The flash fiction challenge this week from Chuck Wendig over at terribleminds.com was to write a superhero story and roll for a sub-genre. I got Cyberpunk and created the following superhero origin story:
When Bernadette accepted Reality’s terms and conditions without reading it, she hadn’t realized how dangerously she was living. She wasn’t alone. The average user view time on this 16,000 word legal document was under six seconds. So when Bernadette and the other 123 million users who were logged in at 11:03 AM (ET) were infected by the hack later to be known as the Boost Upload, she had no legal recourse. Section 16.7 clearly stated Reality would not be held liable for any cerebral damaging caused by outside operators. But it wasn’t section 16.7 that Bernadette came to fear. It was 16.8.
In the event of any outside errors, Reality will exercise all options necessary to reestablish program normality.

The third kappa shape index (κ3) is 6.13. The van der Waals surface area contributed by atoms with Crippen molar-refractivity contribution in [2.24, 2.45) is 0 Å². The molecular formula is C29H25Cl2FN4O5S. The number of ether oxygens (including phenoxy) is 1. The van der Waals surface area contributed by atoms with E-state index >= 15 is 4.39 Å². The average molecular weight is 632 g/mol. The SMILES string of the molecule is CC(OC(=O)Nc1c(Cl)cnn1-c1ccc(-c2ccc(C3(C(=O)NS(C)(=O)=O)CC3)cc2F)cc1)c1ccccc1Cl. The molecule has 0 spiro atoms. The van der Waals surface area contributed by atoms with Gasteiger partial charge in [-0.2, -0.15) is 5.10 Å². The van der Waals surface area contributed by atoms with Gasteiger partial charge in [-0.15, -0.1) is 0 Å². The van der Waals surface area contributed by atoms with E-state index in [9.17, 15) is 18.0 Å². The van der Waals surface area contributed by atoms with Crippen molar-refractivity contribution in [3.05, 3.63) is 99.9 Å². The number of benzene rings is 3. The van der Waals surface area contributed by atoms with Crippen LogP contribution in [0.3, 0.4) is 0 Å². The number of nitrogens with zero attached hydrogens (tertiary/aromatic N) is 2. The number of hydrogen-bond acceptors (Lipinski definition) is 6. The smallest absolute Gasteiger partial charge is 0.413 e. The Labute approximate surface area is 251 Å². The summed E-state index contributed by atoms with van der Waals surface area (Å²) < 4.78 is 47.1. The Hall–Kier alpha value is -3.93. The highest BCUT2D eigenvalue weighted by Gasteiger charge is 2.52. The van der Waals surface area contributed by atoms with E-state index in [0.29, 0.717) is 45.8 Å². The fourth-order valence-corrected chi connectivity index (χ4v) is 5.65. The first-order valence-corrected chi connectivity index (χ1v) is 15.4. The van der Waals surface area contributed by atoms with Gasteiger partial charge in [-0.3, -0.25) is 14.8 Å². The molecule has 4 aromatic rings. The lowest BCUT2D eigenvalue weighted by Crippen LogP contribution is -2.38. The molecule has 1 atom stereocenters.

Bernadette wasn’t one of those who noticed her Boost immediately after logging out. It seemed like any other normal work day. She had plugged into Reality at 8:00 AM sharp for her secretary position for a transport conglomerate, specializing in hard data transfers. Her construct (which was not the petite, white brunette she was in real life, but rather an overweight, elderly asian) had greeted the few people who had scheduled online meetings with her supervisor. She spent the rest of the day sifting through the instant chat room. Originally, her construct was identical to her actual looks. But after dealing with users who would pop into her work’s chat room and then try to private message her later, she had gone with a stock image instead.